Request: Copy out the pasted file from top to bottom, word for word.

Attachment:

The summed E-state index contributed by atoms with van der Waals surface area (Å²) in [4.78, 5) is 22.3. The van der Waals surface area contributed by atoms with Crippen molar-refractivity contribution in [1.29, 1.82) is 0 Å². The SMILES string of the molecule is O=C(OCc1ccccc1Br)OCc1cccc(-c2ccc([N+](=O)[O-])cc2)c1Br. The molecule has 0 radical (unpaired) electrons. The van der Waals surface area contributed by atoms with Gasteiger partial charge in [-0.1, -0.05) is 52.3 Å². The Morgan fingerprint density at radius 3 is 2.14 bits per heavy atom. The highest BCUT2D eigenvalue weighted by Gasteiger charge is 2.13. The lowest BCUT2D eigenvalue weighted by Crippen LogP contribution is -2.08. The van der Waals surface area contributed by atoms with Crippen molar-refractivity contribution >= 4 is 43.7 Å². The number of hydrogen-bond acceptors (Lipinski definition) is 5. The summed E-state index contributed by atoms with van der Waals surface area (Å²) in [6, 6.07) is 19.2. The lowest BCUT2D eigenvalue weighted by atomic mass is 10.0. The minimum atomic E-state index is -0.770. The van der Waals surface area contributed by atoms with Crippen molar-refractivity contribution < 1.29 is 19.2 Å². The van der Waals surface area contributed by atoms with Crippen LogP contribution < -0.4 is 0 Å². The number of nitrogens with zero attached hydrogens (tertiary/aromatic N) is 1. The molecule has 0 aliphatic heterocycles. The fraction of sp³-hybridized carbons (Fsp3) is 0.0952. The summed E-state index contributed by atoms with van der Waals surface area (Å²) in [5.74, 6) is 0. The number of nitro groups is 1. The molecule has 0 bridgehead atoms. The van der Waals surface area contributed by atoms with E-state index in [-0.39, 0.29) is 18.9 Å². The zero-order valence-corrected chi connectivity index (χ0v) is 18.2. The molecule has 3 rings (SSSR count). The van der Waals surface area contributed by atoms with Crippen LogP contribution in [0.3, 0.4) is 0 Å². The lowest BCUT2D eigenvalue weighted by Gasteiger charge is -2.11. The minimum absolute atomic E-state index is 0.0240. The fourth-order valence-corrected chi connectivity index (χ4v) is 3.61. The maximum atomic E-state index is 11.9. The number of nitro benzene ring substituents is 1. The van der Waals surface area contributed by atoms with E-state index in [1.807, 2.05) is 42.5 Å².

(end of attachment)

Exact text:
The summed E-state index contributed by atoms with van der Waals surface area (Å²) in [4.78, 5) is 22.3. The van der Waals surface area contributed by atoms with Crippen molar-refractivity contribution in [1.29, 1.82) is 0 Å². The SMILES string of the molecule is O=C(OCc1ccccc1Br)OCc1cccc(-c2ccc([N+](=O)[O-])cc2)c1Br. The molecule has 0 radical (unpaired) electrons. The van der Waals surface area contributed by atoms with Gasteiger partial charge in [-0.1, -0.05) is 52.3 Å². The Morgan fingerprint density at radius 3 is 2.14 bits per heavy atom. The highest BCUT2D eigenvalue weighted by Gasteiger charge is 2.13. The lowest BCUT2D eigenvalue weighted by Crippen LogP contribution is -2.08. The van der Waals surface area contributed by atoms with Crippen molar-refractivity contribution >= 4 is 43.7 Å². The number of hydrogen-bond acceptors (Lipinski definition) is 5. The summed E-state index contributed by atoms with van der Waals surface area (Å²) in [6, 6.07) is 19.2. The lowest BCUT2D eigenvalue weighted by atomic mass is 10.0. The minimum atomic E-state index is -0.770. The van der Waals surface area contributed by atoms with Crippen molar-refractivity contribution < 1.29 is 19.2 Å². The van der Waals surface area contributed by atoms with Crippen LogP contribution < -0.4 is 0 Å². The number of nitrogens with zero attached hydrogens (tertiary/aromatic N) is 1. The molecule has 0 aliphatic heterocycles. The fraction of sp³-hybridized carbons (Fsp3) is 0.0952. The summed E-state index contributed by atoms with van der Waals surface area (Å²) in [5.74, 6) is 0. The number of nitro groups is 1. The molecule has 0 bridgehead atoms. The van der Waals surface area contributed by atoms with E-state index in [-0.39, 0.29) is 18.9 Å². The zero-order valence-corrected chi connectivity index (χ0v) is 18.2. The molecule has 3 rings (SSSR count). The van der Waals surface area contributed by atoms with Crippen LogP contribution in [0.3, 0.4) is 0 Å². The lowest BCUT2D eigenvalue weighted by Gasteiger charge is -2.11. The minimum absolute atomic E-state index is 0.0240. The fourth-order valence-corrected chi connectivity index (χ4v) is 3.61. The maximum atomic E-state index is 11.9. The number of nitro benzene ring substituents is 1. The van der Waals surface area contributed by atoms with E-state index in [1.807, 2.05) is 42.5 Å².